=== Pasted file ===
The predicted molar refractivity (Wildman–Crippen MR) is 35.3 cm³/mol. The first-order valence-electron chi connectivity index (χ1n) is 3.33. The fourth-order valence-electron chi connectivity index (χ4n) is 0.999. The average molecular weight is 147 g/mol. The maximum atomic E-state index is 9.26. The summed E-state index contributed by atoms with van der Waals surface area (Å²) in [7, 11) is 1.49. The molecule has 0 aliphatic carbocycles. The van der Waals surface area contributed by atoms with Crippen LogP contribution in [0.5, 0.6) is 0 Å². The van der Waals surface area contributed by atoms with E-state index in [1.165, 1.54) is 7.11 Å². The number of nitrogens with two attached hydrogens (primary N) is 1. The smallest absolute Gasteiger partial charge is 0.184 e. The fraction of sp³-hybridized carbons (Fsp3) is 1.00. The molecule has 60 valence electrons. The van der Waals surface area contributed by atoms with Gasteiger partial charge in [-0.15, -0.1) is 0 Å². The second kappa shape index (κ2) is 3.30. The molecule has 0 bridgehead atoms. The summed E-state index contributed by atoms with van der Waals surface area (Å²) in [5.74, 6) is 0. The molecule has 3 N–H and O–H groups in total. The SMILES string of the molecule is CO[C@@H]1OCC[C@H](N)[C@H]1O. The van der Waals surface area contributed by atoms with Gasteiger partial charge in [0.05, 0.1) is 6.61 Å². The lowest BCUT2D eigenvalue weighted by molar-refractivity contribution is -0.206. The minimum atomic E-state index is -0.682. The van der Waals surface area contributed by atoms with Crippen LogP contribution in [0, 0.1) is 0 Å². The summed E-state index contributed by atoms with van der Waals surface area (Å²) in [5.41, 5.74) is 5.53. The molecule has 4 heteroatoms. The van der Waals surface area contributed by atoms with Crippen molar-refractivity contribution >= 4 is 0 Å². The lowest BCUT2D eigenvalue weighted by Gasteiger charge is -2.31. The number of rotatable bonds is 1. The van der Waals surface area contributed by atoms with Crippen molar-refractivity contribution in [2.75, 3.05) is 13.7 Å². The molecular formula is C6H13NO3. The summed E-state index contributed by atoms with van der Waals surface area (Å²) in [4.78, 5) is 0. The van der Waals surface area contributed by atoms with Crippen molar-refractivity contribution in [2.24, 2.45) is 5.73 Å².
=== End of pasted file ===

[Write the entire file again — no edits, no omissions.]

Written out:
The predicted molar refractivity (Wildman–Crippen MR) is 35.3 cm³/mol. The first-order valence-electron chi connectivity index (χ1n) is 3.33. The fourth-order valence-electron chi connectivity index (χ4n) is 0.999. The average molecular weight is 147 g/mol. The maximum atomic E-state index is 9.26. The summed E-state index contributed by atoms with van der Waals surface area (Å²) in [7, 11) is 1.49. The molecule has 0 aliphatic carbocycles. The van der Waals surface area contributed by atoms with Crippen LogP contribution in [0.5, 0.6) is 0 Å². The van der Waals surface area contributed by atoms with E-state index in [1.165, 1.54) is 7.11 Å². The number of nitrogens with two attached hydrogens (primary N) is 1. The smallest absolute Gasteiger partial charge is 0.184 e. The fraction of sp³-hybridized carbons (Fsp3) is 1.00. The molecule has 60 valence electrons. The van der Waals surface area contributed by atoms with Gasteiger partial charge in [-0.15, -0.1) is 0 Å². The second kappa shape index (κ2) is 3.30. The molecule has 0 bridgehead atoms. The summed E-state index contributed by atoms with van der Waals surface area (Å²) in [5.74, 6) is 0. The molecule has 3 N–H and O–H groups in total. The SMILES string of the molecule is CO[C@@H]1OCC[C@H](N)[C@H]1O. The van der Waals surface area contributed by atoms with Gasteiger partial charge in [0.05, 0.1) is 6.61 Å². The lowest BCUT2D eigenvalue weighted by molar-refractivity contribution is -0.206. The minimum atomic E-state index is -0.682. The van der Waals surface area contributed by atoms with Crippen LogP contribution in [0, 0.1) is 0 Å². The summed E-state index contributed by atoms with van der Waals surface area (Å²) in [5.41, 5.74) is 5.53. The molecule has 4 heteroatoms. The van der Waals surface area contributed by atoms with Crippen molar-refractivity contribution >= 4 is 0 Å². The lowest BCUT2D eigenvalue weighted by Gasteiger charge is -2.31. The number of rotatable bonds is 1. The van der Waals surface area contributed by atoms with Crippen molar-refractivity contribution in [2.75, 3.05) is 13.7 Å². The molecular formula is C6H13NO3. The summed E-state index contributed by atoms with van der Waals surface area (Å²) in [4.78, 5) is 0. The van der Waals surface area contributed by atoms with Crippen molar-refractivity contribution in [2.24, 2.45) is 5.73 Å².